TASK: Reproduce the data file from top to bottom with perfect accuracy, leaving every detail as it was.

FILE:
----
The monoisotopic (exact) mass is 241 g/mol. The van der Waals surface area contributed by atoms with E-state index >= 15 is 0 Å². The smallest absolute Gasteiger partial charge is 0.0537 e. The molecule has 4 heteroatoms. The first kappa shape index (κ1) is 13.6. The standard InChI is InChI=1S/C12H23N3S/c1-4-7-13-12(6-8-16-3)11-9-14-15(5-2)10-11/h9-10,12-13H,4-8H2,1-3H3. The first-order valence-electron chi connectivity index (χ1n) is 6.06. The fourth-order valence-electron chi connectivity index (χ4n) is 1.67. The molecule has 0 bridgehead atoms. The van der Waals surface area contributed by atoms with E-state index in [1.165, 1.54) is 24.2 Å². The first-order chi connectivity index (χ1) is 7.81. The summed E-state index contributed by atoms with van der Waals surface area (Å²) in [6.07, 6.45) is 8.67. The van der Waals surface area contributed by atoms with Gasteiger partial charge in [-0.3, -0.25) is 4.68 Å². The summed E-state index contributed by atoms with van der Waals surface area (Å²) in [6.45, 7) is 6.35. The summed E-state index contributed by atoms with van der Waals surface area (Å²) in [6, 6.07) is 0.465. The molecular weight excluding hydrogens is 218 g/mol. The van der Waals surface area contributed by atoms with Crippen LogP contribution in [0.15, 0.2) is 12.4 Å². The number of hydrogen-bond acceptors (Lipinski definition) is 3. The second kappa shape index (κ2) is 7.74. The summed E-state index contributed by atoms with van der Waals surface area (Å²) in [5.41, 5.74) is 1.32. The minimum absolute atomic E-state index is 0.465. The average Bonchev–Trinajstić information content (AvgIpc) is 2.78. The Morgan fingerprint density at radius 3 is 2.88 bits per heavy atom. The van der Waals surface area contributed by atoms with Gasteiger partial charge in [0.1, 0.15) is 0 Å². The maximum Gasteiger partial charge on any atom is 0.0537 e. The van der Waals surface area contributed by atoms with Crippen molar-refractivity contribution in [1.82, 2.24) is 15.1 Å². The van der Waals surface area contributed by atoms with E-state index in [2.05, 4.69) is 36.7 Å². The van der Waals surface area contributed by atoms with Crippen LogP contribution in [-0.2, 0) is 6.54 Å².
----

The monoisotopic (exact) mass is 241 g/mol. The van der Waals surface area contributed by atoms with E-state index >= 15 is 0 Å². The smallest absolute Gasteiger partial charge is 0.0537 e. The molecule has 4 heteroatoms. The first kappa shape index (κ1) is 13.6. The standard InChI is InChI=1S/C12H23N3S/c1-4-7-13-12(6-8-16-3)11-9-14-15(5-2)10-11/h9-10,12-13H,4-8H2,1-3H3. The first-order valence-electron chi connectivity index (χ1n) is 6.06. The fourth-order valence-electron chi connectivity index (χ4n) is 1.67. The molecule has 0 bridgehead atoms. The van der Waals surface area contributed by atoms with E-state index in [1.165, 1.54) is 24.2 Å². The first-order chi connectivity index (χ1) is 7.81. The summed E-state index contributed by atoms with van der Waals surface area (Å²) in [6.07, 6.45) is 8.67. The van der Waals surface area contributed by atoms with Gasteiger partial charge in [-0.3, -0.25) is 4.68 Å². The summed E-state index contributed by atoms with van der Waals surface area (Å²) in [6.45, 7) is 6.35. The summed E-state index contributed by atoms with van der Waals surface area (Å²) in [6, 6.07) is 0.465. The molecular weight excluding hydrogens is 218 g/mol. The van der Waals surface area contributed by atoms with Crippen LogP contribution in [0.15, 0.2) is 12.4 Å². The number of hydrogen-bond acceptors (Lipinski definition) is 3. The second kappa shape index (κ2) is 7.74. The summed E-state index contributed by atoms with van der Waals surface area (Å²) in [5.41, 5.74) is 1.32. The minimum absolute atomic E-state index is 0.465. The average Bonchev–Trinajstić information content (AvgIpc) is 2.78. The Morgan fingerprint density at radius 3 is 2.88 bits per heavy atom. The van der Waals surface area contributed by atoms with Gasteiger partial charge in [0.1, 0.15) is 0 Å². The maximum Gasteiger partial charge on any atom is 0.0537 e. The van der Waals surface area contributed by atoms with Crippen molar-refractivity contribution in [1.82, 2.24) is 15.1 Å². The van der Waals surface area contributed by atoms with E-state index in [2.05, 4.69) is 36.7 Å². The van der Waals surface area contributed by atoms with Crippen LogP contribution in [-0.2, 0) is 6.54 Å².